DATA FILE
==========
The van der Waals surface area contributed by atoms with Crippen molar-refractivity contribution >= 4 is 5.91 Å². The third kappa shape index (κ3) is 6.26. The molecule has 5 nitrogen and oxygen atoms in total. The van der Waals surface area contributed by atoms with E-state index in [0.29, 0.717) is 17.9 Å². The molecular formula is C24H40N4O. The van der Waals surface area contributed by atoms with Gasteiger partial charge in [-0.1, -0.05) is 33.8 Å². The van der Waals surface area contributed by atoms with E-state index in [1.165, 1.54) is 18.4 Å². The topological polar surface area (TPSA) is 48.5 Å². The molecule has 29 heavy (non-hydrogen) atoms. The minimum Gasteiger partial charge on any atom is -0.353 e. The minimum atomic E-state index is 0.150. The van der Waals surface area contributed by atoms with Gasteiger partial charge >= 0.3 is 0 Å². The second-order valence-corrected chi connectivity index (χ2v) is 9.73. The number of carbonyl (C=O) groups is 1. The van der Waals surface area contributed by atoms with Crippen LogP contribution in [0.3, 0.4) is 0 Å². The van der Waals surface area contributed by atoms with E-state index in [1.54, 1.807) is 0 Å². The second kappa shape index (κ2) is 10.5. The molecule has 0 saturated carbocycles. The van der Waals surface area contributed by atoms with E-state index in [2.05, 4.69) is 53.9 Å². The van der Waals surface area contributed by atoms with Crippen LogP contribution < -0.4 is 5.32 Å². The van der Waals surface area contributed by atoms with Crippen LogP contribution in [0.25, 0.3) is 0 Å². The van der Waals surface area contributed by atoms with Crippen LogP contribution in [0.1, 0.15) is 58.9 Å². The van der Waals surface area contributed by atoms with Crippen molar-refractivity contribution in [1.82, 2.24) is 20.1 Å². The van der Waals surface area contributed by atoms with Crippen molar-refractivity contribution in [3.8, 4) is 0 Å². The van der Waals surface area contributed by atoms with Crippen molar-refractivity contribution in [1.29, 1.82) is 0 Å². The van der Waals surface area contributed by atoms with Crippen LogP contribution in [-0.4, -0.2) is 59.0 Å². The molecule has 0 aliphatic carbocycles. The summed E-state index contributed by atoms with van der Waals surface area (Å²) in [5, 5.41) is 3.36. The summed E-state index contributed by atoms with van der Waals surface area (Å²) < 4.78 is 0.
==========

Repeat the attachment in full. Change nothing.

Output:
The van der Waals surface area contributed by atoms with Crippen molar-refractivity contribution >= 4 is 5.91 Å². The third kappa shape index (κ3) is 6.26. The molecule has 5 nitrogen and oxygen atoms in total. The van der Waals surface area contributed by atoms with E-state index in [0.29, 0.717) is 17.9 Å². The molecular formula is C24H40N4O. The van der Waals surface area contributed by atoms with Gasteiger partial charge in [-0.1, -0.05) is 33.8 Å². The van der Waals surface area contributed by atoms with E-state index in [1.165, 1.54) is 18.4 Å². The topological polar surface area (TPSA) is 48.5 Å². The molecule has 29 heavy (non-hydrogen) atoms. The minimum Gasteiger partial charge on any atom is -0.353 e. The minimum atomic E-state index is 0.150. The van der Waals surface area contributed by atoms with Gasteiger partial charge >= 0.3 is 0 Å². The second-order valence-corrected chi connectivity index (χ2v) is 9.73. The number of carbonyl (C=O) groups is 1. The van der Waals surface area contributed by atoms with Crippen LogP contribution in [0.3, 0.4) is 0 Å². The van der Waals surface area contributed by atoms with E-state index in [1.54, 1.807) is 0 Å². The second kappa shape index (κ2) is 10.5. The molecule has 0 saturated carbocycles. The van der Waals surface area contributed by atoms with E-state index in [2.05, 4.69) is 53.9 Å². The van der Waals surface area contributed by atoms with Crippen LogP contribution < -0.4 is 5.32 Å². The van der Waals surface area contributed by atoms with Crippen LogP contribution in [0.25, 0.3) is 0 Å². The van der Waals surface area contributed by atoms with Crippen LogP contribution in [0.1, 0.15) is 58.9 Å². The van der Waals surface area contributed by atoms with Crippen molar-refractivity contribution in [1.82, 2.24) is 20.1 Å². The van der Waals surface area contributed by atoms with Crippen molar-refractivity contribution in [3.8, 4) is 0 Å². The van der Waals surface area contributed by atoms with Crippen molar-refractivity contribution in [1.29, 1.82) is 0 Å². The van der Waals surface area contributed by atoms with Crippen LogP contribution in [-0.4, -0.2) is 59.0 Å². The molecule has 0 aliphatic carbocycles. The summed E-state index contributed by atoms with van der Waals surface area (Å²) in [5, 5.41) is 3.36. The summed E-state index contributed by atoms with van der Waals surface area (Å²) < 4.78 is 0.